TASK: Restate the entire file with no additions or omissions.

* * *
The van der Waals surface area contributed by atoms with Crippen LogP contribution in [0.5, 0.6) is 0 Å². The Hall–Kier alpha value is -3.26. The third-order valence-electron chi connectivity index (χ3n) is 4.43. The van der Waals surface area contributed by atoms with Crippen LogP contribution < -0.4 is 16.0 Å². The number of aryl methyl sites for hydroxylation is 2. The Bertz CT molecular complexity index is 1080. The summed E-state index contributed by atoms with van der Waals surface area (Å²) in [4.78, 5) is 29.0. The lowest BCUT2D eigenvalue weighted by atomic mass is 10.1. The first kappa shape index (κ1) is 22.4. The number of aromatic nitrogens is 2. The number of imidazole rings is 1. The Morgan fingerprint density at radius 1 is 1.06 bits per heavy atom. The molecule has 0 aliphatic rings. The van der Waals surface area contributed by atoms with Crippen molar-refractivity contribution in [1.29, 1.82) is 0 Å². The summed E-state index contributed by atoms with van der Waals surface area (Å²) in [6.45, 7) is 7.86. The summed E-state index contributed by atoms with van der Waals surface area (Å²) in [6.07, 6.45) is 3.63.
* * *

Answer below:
The van der Waals surface area contributed by atoms with Crippen LogP contribution in [0.5, 0.6) is 0 Å². The Hall–Kier alpha value is -3.26. The third-order valence-electron chi connectivity index (χ3n) is 4.43. The van der Waals surface area contributed by atoms with Crippen LogP contribution < -0.4 is 16.0 Å². The number of aryl methyl sites for hydroxylation is 2. The Bertz CT molecular complexity index is 1080. The summed E-state index contributed by atoms with van der Waals surface area (Å²) in [4.78, 5) is 29.0. The lowest BCUT2D eigenvalue weighted by atomic mass is 10.1. The first kappa shape index (κ1) is 22.4. The number of aromatic nitrogens is 2. The number of imidazole rings is 1. The Morgan fingerprint density at radius 1 is 1.06 bits per heavy atom. The molecule has 0 aliphatic rings. The van der Waals surface area contributed by atoms with Crippen molar-refractivity contribution in [1.29, 1.82) is 0 Å². The summed E-state index contributed by atoms with van der Waals surface area (Å²) in [6.45, 7) is 7.86. The summed E-state index contributed by atoms with van der Waals surface area (Å²) in [6.07, 6.45) is 3.63.